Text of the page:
Implant Dentistry in St. Louis
Do you have missing or structurally damaged teeth? Replacing missing teeth or teeth with structural damage is essential to oral hygiene and good overall health. It is imperative to understand that teeth function in the mouth as comprehensive systems with a particular function of bearing a certain amount of load. Teeth shift in the mouth, so when teeth are missing or damaged, this puts a significant amount of additional load onto the other teeth. Secondly, bone loss in the jaw can occur, thereby making it considerably more difficult to correct later.
Dental implants are the current standard of care to replace missing or structurally damaged teeth and provide many benefits. Dental implants are an alternative to complete dentures and do not click, slip or require adhesives. Additionally, implants allow you to eat any foods you would eat with your natural teeth.
BUT ARE THEY RIGHT FOR YOU?
Who: People who have some or all teeth failing out either due to decay, attrition or periodontal disease.
What: Traditional dentures use existing bone of the face to support them and rely on suction to stay in place. As people age the bone shrinks and the dentures no longer fit. Loss of bone in the facial region is one of the quickest that people register “aging” in a person. The overlaying facial tissue sags and sinks in. This causes increased wrinkles, a sunken in appearance, and the chin and nose becoming closer together. Think about the old man with no teeth appearance. Loss of as little as one tooth will cause localized loss of bone in the area.
Implants act as the roots of the teeth in bone, preventing bone loss. In addition, tooth replacement appliances such as Dentures (replace all teeth), partial dentures (replace some teeth), fixed bridges (replace all or some but more natural), or individual crowns can be either snapped or fixed to implants.
Many people have heard of the “All-On-4®” treatment concept pioneered by Nobel Biocare. At Chilcutt Dental, we use these dental implants which provide rapid improvement in quality of life, shorter treatment times, and lower costs to the patient. In fact, through our Digital Scanning and 3D Imaging CT, most patients can leave that day with fully screwed in teeth.
This is a fixed hybrid denture. It utilized 4-6 implants on the upper jaw and usually 4 implants on the lower jaw to provide stabilization. A denture or zirconium based bridge is then screwed into the implants. This provides the closest approximation to natural human dentition we have. The implants will hold bony dimensions to prevent premature ageing and the prosthesis supported by the implants will be very stable and offer the same chewing capabilities as natural teeth. In addition, because the implants support the prosthesis the appliances can be made quite small. This means the roof of the mouth does not need to be covered like in traditional dentures. Coverage of the roof of the mouth causes decreased taste sensation, increased sore areas and increased dislike for the prosthesis.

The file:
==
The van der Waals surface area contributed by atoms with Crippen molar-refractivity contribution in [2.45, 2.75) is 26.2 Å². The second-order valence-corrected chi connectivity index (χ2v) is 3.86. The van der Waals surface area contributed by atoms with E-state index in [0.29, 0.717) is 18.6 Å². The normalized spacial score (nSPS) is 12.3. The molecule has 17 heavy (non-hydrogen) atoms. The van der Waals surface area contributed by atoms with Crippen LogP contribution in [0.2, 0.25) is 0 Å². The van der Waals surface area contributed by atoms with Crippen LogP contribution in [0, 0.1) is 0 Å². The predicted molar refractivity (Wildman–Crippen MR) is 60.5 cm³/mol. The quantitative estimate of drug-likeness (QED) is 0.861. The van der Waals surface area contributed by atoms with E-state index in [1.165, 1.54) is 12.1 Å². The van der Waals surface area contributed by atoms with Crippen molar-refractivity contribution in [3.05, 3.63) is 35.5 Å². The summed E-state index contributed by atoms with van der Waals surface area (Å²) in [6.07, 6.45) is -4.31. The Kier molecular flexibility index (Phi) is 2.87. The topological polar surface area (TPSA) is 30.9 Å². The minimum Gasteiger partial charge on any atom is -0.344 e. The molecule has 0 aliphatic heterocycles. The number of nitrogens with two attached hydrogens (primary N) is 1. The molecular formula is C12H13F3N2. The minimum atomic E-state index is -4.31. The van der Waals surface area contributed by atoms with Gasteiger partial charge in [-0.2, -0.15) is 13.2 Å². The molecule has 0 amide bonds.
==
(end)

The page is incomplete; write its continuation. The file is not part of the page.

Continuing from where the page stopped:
A second common type is the over denture or locator. This uses fewer implants (as few as 2 on each arch). Snaps are placed on top on the denture called locators. These snaps look like the snaps on a pair of jeans. The male portion is on the implant and the female is imbedded in the denture. The denture then snaps onto the implant providing great stability.
This type offers increased stability and retention over traditional dentures at a lower price point than the fully supported type. This type, however, still relies on the patient’s bone to support much of the appliance therefore the appliances tend to be bigger and chewing capability is less that with fully supported. In addition, the fewer the implants used the more susceptible the face is to bone loss.
Partial dentures can be snapped onto implants rather than use surrounding teeth to hook on to. Traditional partial dentures use hooks around the other remaining teeth to hold them. This causes unsightly metal to be shown and acts as a great torque wrench on the other teeth. Use of implants with partial dentures reduces or eliminates this problem.
Single crowns are a great solution with implants. If a tooth is lost and not replaced the bone in the area of the tooth will go away creating a “dugout” in the jaw bone and the surrounding teeth will begin to shift. This can have consequences on the patient’s outward appearance and with how the teeth come together. Traditional bridge work involves “preparing” the surrounding teeth and using them to support one or more partial teeth. With an implant, again the bone is saved, and a very natural crown supports the occlusion and surrounding teeth.
The best restorative choice we have for loss of all teeth is the fully implant “supported”. A prosthesis milled out of a ceramic called zirconium offers an extremely lifelike and durable replacement for teeth. This offers the prevention of bone loss and the same chewing capacity as natural teeth.
Implants can be placed at any time. Even if the patient was told there is not enough “bone” with advances in grafting practices bone can be added. Long term denture or partial denture wearers are not exempt. People do not have to put up with ill fitting dentures and use of denture cream.
- Implants are now approximately 99% successful. The lifespan of an implant is 30 plus years.
- According to the American college of prosthodontist 178 million Americans are missing at least one tooth and as many as 36 million have no teeth.
- 15 million dentures are made yearly, don’t settle for ones that don’t fit, don’t let you taste your food and cause you to age. Dental implants can solve all of these problems.